Social had also shown signs last year that it was plateauing, and even slightly declining for some platforms. But there was growth there too.
“It had reached a point in terms of penetration and time spent [where] it was impossible to go further,” Letang said. “Well, it reaccelerated this year.”
And so did digital video consumption, although that’s hardly a surprise, Letang said. And with increased consumption came an increase in the volume of advertising impressions.
“Although pricing was probably down,” he said, “the volume grew so much it meant double-digit growth for social media and digital video.”
Linear advertising sales, on the other hand – traditional TV, radio, print and out-of-home – suffered mightily in 2020 with full-year sales declining by an estimated 16% to $81 billion.
Although traditional television got a boost in ratings during the early days of the pandemic – mostly coming from news channels – that trend didn’t last in the United States compared to other markets, such as Italy, Letang said.
And as ad-supported connected TV continues to grow, it will keep on eating away at traditional TV. Total TV advertising will drop 15% this year before rebounding to grow nearly 8% next year, according to GroupM, while digital extension and related media are expected to fare much better, with 7.8% growth this year and 23% growth in 2021.
“Budgets do not necessarily flow across media because audiences shift how they spend their time,” Wieser said. “[But] CTV is TV – money will flow inside of television based, generally speaking, on where audiences are inside of the medium.”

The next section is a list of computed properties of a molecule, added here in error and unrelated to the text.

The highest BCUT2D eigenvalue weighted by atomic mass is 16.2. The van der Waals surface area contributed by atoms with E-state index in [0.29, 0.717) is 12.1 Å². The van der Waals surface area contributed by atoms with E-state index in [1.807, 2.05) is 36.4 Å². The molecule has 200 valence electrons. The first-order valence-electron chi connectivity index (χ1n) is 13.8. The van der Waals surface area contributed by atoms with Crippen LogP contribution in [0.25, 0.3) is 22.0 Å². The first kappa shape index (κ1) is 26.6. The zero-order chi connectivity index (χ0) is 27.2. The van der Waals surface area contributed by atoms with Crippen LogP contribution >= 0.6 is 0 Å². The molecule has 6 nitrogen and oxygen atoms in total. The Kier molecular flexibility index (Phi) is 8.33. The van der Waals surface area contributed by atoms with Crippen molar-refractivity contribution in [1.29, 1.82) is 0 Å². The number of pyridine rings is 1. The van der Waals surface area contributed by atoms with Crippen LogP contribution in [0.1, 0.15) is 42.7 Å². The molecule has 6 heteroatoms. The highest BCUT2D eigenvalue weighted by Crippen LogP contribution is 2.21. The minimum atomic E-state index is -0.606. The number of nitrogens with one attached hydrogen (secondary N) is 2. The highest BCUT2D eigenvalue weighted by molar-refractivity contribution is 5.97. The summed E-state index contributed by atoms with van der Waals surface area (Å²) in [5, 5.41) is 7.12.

According to Zenith, demand for ad-funded video on demand was particularly strong this year. Between January and April, the reach of subscription VOD services in the United States rose by 5% while the reach of AVOD rose by 9% to 58.5 million households.
But what about the potential impact on digital ad spending as a result of privacy regulations, such as GDPR and CCPA?
“Those regulations, and the gradual phasing out of cookies, is in fact penalizing publishers more than it affects large platforms with tons of first-party data,” Letang said. “The big guys are faring better than independent platforms or publishers this year.”
But everyone should benefit from the widescale vaccinations set to roll out in the first half of the year, according to Magna, and as restrictions gradually lift, “global economic activity should recover strongly,” Letang said.
Global ad spend is expected to jump 7.6% to $612 billion, above Magna’s previous forecast of 1.5%. Linear media is expected to stabilize with a 3.5% increase, while digital media will reaccelerate to double-digit growth at 10.4%.
The entertainment and restaurant industries will benefit from gradual reopenings, while food and drinks brands will benefit from a return to normal sports schedules and social interactions, Letang said. The auto and travel industries, however, will remain financially fragile.
“It’s fair to say that it’s an optimistic scenario when there’s a risk that vaccinations may be delayed or parts of the population could refuse it and prolong the COVID issues,” Letang said. “With several vaccines ready to get distributed, I suspect some countries are going to do a better job than others.”